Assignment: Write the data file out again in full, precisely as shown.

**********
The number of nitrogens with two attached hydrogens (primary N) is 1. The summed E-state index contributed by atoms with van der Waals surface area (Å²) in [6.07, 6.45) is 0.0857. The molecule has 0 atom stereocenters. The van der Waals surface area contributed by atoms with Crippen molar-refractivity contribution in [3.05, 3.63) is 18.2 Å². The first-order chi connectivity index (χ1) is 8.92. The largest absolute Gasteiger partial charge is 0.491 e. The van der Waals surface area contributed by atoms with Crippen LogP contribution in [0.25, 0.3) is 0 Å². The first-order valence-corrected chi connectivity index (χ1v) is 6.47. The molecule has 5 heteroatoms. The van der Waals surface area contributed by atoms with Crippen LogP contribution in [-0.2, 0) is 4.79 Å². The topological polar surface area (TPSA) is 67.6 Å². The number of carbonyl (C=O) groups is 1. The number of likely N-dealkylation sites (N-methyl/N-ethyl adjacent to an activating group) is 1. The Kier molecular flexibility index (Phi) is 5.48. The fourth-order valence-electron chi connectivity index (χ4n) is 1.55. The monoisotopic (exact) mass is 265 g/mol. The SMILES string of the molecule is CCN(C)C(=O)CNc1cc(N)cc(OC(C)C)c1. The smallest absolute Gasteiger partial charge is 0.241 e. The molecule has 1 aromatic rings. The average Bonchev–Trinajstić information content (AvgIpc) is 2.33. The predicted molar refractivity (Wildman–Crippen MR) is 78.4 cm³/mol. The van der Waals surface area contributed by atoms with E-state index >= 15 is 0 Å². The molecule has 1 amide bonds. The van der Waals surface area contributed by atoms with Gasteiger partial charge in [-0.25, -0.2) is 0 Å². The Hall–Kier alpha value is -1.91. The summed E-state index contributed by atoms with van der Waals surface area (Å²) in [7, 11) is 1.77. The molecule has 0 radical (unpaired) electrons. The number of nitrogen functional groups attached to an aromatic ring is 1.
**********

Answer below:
The number of nitrogens with two attached hydrogens (primary N) is 1. The summed E-state index contributed by atoms with van der Waals surface area (Å²) in [6.07, 6.45) is 0.0857. The molecule has 0 atom stereocenters. The van der Waals surface area contributed by atoms with Crippen molar-refractivity contribution in [3.05, 3.63) is 18.2 Å². The first-order chi connectivity index (χ1) is 8.92. The largest absolute Gasteiger partial charge is 0.491 e. The van der Waals surface area contributed by atoms with Crippen LogP contribution in [0.25, 0.3) is 0 Å². The first-order valence-corrected chi connectivity index (χ1v) is 6.47. The molecule has 5 heteroatoms. The van der Waals surface area contributed by atoms with Crippen LogP contribution in [-0.2, 0) is 4.79 Å². The topological polar surface area (TPSA) is 67.6 Å². The number of carbonyl (C=O) groups is 1. The number of likely N-dealkylation sites (N-methyl/N-ethyl adjacent to an activating group) is 1. The Kier molecular flexibility index (Phi) is 5.48. The fourth-order valence-electron chi connectivity index (χ4n) is 1.55. The monoisotopic (exact) mass is 265 g/mol. The SMILES string of the molecule is CCN(C)C(=O)CNc1cc(N)cc(OC(C)C)c1. The smallest absolute Gasteiger partial charge is 0.241 e. The molecule has 1 aromatic rings. The average Bonchev–Trinajstić information content (AvgIpc) is 2.33. The predicted molar refractivity (Wildman–Crippen MR) is 78.4 cm³/mol. The van der Waals surface area contributed by atoms with E-state index >= 15 is 0 Å². The molecule has 1 amide bonds. The van der Waals surface area contributed by atoms with Gasteiger partial charge in [-0.25, -0.2) is 0 Å². The Hall–Kier alpha value is -1.91. The summed E-state index contributed by atoms with van der Waals surface area (Å²) in [7, 11) is 1.77. The molecule has 0 radical (unpaired) electrons. The number of nitrogen functional groups attached to an aromatic ring is 1.